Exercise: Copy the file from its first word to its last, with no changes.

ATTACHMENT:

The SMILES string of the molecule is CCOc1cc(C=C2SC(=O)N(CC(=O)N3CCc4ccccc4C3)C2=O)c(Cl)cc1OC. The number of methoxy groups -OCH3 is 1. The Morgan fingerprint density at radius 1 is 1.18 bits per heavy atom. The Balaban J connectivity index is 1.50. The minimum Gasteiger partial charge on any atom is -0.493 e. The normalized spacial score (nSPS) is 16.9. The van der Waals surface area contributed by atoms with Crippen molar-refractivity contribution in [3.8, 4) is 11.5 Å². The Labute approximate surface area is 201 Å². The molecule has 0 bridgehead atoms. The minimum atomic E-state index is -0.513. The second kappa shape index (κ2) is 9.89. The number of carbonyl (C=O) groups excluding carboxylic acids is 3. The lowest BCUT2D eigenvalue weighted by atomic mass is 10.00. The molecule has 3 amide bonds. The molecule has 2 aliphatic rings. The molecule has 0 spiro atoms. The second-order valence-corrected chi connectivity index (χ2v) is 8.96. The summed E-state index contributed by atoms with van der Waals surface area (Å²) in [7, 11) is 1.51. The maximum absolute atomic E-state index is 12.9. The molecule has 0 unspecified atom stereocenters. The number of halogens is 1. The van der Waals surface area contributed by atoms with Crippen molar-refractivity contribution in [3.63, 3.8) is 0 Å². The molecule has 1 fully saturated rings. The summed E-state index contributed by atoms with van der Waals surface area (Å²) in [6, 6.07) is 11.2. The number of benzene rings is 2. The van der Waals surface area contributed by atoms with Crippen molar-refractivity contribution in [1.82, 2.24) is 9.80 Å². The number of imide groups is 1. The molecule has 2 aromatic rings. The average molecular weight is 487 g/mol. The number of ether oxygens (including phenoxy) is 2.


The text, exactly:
The SMILES string of the molecule is CCOc1cc(C=C2SC(=O)N(CC(=O)N3CCc4ccccc4C3)C2=O)c(Cl)cc1OC. The number of methoxy groups -OCH3 is 1. The Morgan fingerprint density at radius 1 is 1.18 bits per heavy atom. The Balaban J connectivity index is 1.50. The minimum Gasteiger partial charge on any atom is -0.493 e. The normalized spacial score (nSPS) is 16.9. The van der Waals surface area contributed by atoms with Crippen molar-refractivity contribution in [3.8, 4) is 11.5 Å². The Labute approximate surface area is 201 Å². The molecule has 0 bridgehead atoms. The minimum atomic E-state index is -0.513. The second kappa shape index (κ2) is 9.89. The number of carbonyl (C=O) groups excluding carboxylic acids is 3. The lowest BCUT2D eigenvalue weighted by atomic mass is 10.00. The molecule has 3 amide bonds. The molecule has 2 aliphatic rings. The molecule has 0 spiro atoms. The second-order valence-corrected chi connectivity index (χ2v) is 8.96. The summed E-state index contributed by atoms with van der Waals surface area (Å²) in [7, 11) is 1.51. The maximum absolute atomic E-state index is 12.9. The molecule has 0 unspecified atom stereocenters. The number of halogens is 1. The van der Waals surface area contributed by atoms with Crippen molar-refractivity contribution in [3.63, 3.8) is 0 Å². The molecule has 1 fully saturated rings. The summed E-state index contributed by atoms with van der Waals surface area (Å²) in [6, 6.07) is 11.2. The number of benzene rings is 2. The van der Waals surface area contributed by atoms with Crippen molar-refractivity contribution in [1.82, 2.24) is 9.80 Å². The number of imide groups is 1. The molecule has 2 aromatic rings. The average molecular weight is 487 g/mol. The number of ether oxygens (including phenoxy) is 2.